Paul Cézanne is perhaps one of the best-loved painters of Western art. Yet the popularity of his still life and landscape works has perhaps tamed the radicality of his vision in our own eyes. It is easy to forget that these seemingly traditional 19th century Post-Impressionist paintings caused ‘a landslide in art’.
Jacky Klein explains why we should see the ‘painter of apples’ as a pioneer for initiating new ways of looking and thinking about art. She uses Cézanne’s works in the Courtauld collection to trace how his style developed through the 1870s–1890s, pushing the frontiers of what painting could do, despite being met with derision in his own times.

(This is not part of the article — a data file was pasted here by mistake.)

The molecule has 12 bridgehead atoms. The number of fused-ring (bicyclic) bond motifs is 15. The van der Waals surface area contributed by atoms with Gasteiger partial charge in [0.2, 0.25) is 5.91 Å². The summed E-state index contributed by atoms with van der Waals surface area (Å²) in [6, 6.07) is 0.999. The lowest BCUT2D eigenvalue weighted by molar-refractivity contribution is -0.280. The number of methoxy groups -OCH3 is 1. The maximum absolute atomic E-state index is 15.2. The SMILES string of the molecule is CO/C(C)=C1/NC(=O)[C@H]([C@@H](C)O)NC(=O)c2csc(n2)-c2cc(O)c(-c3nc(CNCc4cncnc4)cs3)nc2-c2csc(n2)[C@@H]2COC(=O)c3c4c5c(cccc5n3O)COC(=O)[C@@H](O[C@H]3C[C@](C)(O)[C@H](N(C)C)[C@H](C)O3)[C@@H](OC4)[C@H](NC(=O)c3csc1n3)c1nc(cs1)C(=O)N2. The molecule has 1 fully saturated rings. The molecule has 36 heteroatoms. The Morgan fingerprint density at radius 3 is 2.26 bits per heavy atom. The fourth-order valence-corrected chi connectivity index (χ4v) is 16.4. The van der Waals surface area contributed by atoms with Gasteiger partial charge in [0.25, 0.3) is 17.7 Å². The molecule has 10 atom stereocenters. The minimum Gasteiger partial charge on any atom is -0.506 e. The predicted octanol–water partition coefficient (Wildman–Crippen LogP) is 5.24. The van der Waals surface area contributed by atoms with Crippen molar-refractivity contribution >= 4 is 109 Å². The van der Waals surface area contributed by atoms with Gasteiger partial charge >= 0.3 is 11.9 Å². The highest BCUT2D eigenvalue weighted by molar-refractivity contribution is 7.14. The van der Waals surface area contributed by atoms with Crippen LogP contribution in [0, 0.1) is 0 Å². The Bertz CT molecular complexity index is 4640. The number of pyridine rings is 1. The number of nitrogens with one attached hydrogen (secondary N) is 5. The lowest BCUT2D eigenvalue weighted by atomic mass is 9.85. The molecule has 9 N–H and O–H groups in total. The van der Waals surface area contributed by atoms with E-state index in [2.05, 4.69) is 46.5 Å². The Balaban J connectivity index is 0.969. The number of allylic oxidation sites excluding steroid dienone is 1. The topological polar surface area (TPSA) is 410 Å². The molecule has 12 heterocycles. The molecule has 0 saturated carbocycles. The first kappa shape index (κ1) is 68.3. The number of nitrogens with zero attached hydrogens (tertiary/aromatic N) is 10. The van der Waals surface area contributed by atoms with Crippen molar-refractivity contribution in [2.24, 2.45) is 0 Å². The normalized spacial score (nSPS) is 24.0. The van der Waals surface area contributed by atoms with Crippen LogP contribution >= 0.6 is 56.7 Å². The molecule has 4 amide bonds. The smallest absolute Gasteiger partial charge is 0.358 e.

Looking at Cézanne’s output afresh, Klein makes the case for the painter as being ‘father of Modern art’, his works inspiring countless Modern and contemporary masters since.
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